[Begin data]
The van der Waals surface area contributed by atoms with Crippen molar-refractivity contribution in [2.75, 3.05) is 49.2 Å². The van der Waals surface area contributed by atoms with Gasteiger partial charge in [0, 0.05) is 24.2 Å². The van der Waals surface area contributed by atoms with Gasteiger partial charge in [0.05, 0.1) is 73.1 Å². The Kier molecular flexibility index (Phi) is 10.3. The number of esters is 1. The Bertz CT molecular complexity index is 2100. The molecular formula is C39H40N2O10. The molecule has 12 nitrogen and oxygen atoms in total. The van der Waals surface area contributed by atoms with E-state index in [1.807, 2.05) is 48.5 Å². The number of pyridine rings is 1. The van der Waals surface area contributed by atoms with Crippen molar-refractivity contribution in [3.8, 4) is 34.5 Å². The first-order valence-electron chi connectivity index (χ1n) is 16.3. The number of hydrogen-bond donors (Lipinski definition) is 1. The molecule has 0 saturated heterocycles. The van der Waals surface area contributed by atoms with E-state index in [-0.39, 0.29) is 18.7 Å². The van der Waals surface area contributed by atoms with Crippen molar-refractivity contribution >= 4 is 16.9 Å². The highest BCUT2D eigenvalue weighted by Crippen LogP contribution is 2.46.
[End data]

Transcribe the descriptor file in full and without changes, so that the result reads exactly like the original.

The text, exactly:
The van der Waals surface area contributed by atoms with Crippen molar-refractivity contribution in [2.75, 3.05) is 49.2 Å². The van der Waals surface area contributed by atoms with Gasteiger partial charge in [0, 0.05) is 24.2 Å². The van der Waals surface area contributed by atoms with Gasteiger partial charge in [0.05, 0.1) is 73.1 Å². The Kier molecular flexibility index (Phi) is 10.3. The number of esters is 1. The Bertz CT molecular complexity index is 2100. The molecular formula is C39H40N2O10. The molecule has 12 nitrogen and oxygen atoms in total. The van der Waals surface area contributed by atoms with E-state index in [1.807, 2.05) is 48.5 Å². The number of pyridine rings is 1. The van der Waals surface area contributed by atoms with Crippen molar-refractivity contribution in [3.8, 4) is 34.5 Å². The first-order valence-electron chi connectivity index (χ1n) is 16.3. The number of hydrogen-bond donors (Lipinski definition) is 1. The molecule has 0 saturated heterocycles. The van der Waals surface area contributed by atoms with E-state index in [-0.39, 0.29) is 18.7 Å². The van der Waals surface area contributed by atoms with Crippen molar-refractivity contribution >= 4 is 16.9 Å². The highest BCUT2D eigenvalue weighted by Crippen LogP contribution is 2.46.